Fenwick looking for additional revenue sources

The Fenwick Island Town Council held a special meeting last week to discuss possible revenue enhancement options in a time of economic concern. Financially, the town is in good shape, according to Town Manager Tony Carson, but he said they wanted be proactive and “be ahead” of any need to raise revenue.

“You don’t want to raise revenue when you need it,” he explained, “because then the increase has to be more dramatic.”

The council members went though and discussed all of the town’s fees, to see where they could possible make changes. They then asked Carson to get information on comparable fees from neighboring Bethany Beach, South Bethany, Rehoboth Beach and Lewes, for everything but building permits and real estate taxes. Council members said they felt building permits and real estate taxes are in line with what other towns are charging, since they had looked at them just a few years ago.

As far as the fees they will be looking at, those include retail merchant fees, contractor fees, residential and commercial rental fees, and parking pass fees.

They also discussed some special permits to possibly explore adding to the list of fees, such as a permit for beach weddings.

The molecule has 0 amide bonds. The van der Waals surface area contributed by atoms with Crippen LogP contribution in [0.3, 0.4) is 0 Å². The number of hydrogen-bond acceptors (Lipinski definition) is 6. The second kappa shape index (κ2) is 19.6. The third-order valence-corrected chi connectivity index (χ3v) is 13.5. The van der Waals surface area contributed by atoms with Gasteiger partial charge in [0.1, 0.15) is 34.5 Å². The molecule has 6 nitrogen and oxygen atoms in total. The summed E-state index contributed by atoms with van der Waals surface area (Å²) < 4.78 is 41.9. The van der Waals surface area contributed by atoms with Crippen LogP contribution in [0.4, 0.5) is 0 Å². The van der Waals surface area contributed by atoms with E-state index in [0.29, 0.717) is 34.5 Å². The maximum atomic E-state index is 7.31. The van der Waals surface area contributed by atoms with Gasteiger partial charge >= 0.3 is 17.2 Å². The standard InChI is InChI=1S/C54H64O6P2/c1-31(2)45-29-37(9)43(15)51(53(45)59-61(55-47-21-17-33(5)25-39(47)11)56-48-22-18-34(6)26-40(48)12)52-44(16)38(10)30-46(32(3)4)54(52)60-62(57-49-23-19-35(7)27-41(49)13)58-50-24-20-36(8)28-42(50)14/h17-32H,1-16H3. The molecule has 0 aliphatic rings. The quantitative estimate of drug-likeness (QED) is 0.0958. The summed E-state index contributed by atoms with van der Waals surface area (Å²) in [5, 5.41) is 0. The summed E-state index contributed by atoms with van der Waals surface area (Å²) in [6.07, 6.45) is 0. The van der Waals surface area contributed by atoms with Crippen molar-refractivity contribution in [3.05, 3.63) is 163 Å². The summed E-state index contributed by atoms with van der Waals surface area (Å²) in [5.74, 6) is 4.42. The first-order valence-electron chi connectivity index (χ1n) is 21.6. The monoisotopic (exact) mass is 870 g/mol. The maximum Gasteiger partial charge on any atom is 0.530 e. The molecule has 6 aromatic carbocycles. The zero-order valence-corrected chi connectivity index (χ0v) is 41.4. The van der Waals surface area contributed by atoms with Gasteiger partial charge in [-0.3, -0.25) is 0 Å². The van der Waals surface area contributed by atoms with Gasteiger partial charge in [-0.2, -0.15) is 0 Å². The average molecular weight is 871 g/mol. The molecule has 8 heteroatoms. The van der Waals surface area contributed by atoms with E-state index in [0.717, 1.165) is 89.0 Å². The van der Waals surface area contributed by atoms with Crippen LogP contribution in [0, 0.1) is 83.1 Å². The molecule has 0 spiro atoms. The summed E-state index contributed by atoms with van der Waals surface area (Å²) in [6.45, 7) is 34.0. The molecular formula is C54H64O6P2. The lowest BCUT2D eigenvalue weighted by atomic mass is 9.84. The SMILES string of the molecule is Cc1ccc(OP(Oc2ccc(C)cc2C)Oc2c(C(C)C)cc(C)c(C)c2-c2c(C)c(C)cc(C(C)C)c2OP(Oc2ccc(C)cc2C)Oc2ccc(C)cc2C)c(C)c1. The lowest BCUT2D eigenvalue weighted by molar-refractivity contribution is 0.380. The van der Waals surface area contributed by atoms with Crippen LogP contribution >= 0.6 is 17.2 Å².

Something they will probably look at in the future, they said, is their contract with Delaware Sold Waste Authority for recycling. Currently, the town pays for that service at no direct cost to the homeowner, at a cost of $34 per year per property. The town has seen a reduction in the amount of trash collected since the recycling program began. Their agreement with DSWA is up in October of 2009.

“Certainly that is something they will probably have to look at,” said Carson. “It is a voluntary program, and we tried to encourage recycling by making it no cost, but, eventually, when the new contract comes up, it’ll be something to look at.”

The council also discussed charging for their large-item special trash pick-up, which happens once or twice each year, targeting appliances and other big items, or they could possibly add guidelines on what and how much can be dropped off.

Carson said he plans to give the comparable fees from the neighboring towns to council members sometime in December, so they can possibly take action on any changes after the first of the year.